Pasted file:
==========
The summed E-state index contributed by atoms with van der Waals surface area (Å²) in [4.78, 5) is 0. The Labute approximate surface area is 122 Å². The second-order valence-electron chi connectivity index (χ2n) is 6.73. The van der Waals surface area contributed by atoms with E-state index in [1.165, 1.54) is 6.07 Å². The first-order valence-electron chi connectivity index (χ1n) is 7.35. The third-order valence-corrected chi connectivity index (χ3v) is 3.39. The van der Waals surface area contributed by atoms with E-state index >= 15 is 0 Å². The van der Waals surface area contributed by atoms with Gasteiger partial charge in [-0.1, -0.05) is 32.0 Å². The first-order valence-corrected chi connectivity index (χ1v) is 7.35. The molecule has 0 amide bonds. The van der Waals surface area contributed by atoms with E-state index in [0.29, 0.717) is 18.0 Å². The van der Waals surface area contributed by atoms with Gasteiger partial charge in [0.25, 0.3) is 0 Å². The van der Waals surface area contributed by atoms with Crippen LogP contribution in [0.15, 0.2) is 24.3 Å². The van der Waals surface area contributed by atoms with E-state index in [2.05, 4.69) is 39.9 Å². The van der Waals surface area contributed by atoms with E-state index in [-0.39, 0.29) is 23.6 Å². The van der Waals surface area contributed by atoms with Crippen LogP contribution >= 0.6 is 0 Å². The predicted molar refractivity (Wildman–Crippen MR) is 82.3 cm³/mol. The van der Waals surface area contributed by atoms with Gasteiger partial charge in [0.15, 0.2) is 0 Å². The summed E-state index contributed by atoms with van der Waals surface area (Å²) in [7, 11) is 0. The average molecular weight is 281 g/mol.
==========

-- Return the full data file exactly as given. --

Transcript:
The summed E-state index contributed by atoms with van der Waals surface area (Å²) in [4.78, 5) is 0. The Labute approximate surface area is 122 Å². The second-order valence-electron chi connectivity index (χ2n) is 6.73. The van der Waals surface area contributed by atoms with E-state index in [1.165, 1.54) is 6.07 Å². The first-order valence-electron chi connectivity index (χ1n) is 7.35. The third-order valence-corrected chi connectivity index (χ3v) is 3.39. The van der Waals surface area contributed by atoms with E-state index >= 15 is 0 Å². The van der Waals surface area contributed by atoms with Gasteiger partial charge in [-0.1, -0.05) is 32.0 Å². The first-order valence-corrected chi connectivity index (χ1v) is 7.35. The molecule has 0 amide bonds. The van der Waals surface area contributed by atoms with E-state index in [0.29, 0.717) is 18.0 Å². The van der Waals surface area contributed by atoms with Gasteiger partial charge in [0.25, 0.3) is 0 Å². The van der Waals surface area contributed by atoms with Crippen LogP contribution in [0.15, 0.2) is 24.3 Å². The van der Waals surface area contributed by atoms with E-state index in [2.05, 4.69) is 39.9 Å². The van der Waals surface area contributed by atoms with E-state index in [-0.39, 0.29) is 23.6 Å². The van der Waals surface area contributed by atoms with Crippen LogP contribution >= 0.6 is 0 Å². The predicted molar refractivity (Wildman–Crippen MR) is 82.3 cm³/mol. The van der Waals surface area contributed by atoms with Gasteiger partial charge in [0.15, 0.2) is 0 Å². The summed E-state index contributed by atoms with van der Waals surface area (Å²) in [7, 11) is 0. The average molecular weight is 281 g/mol.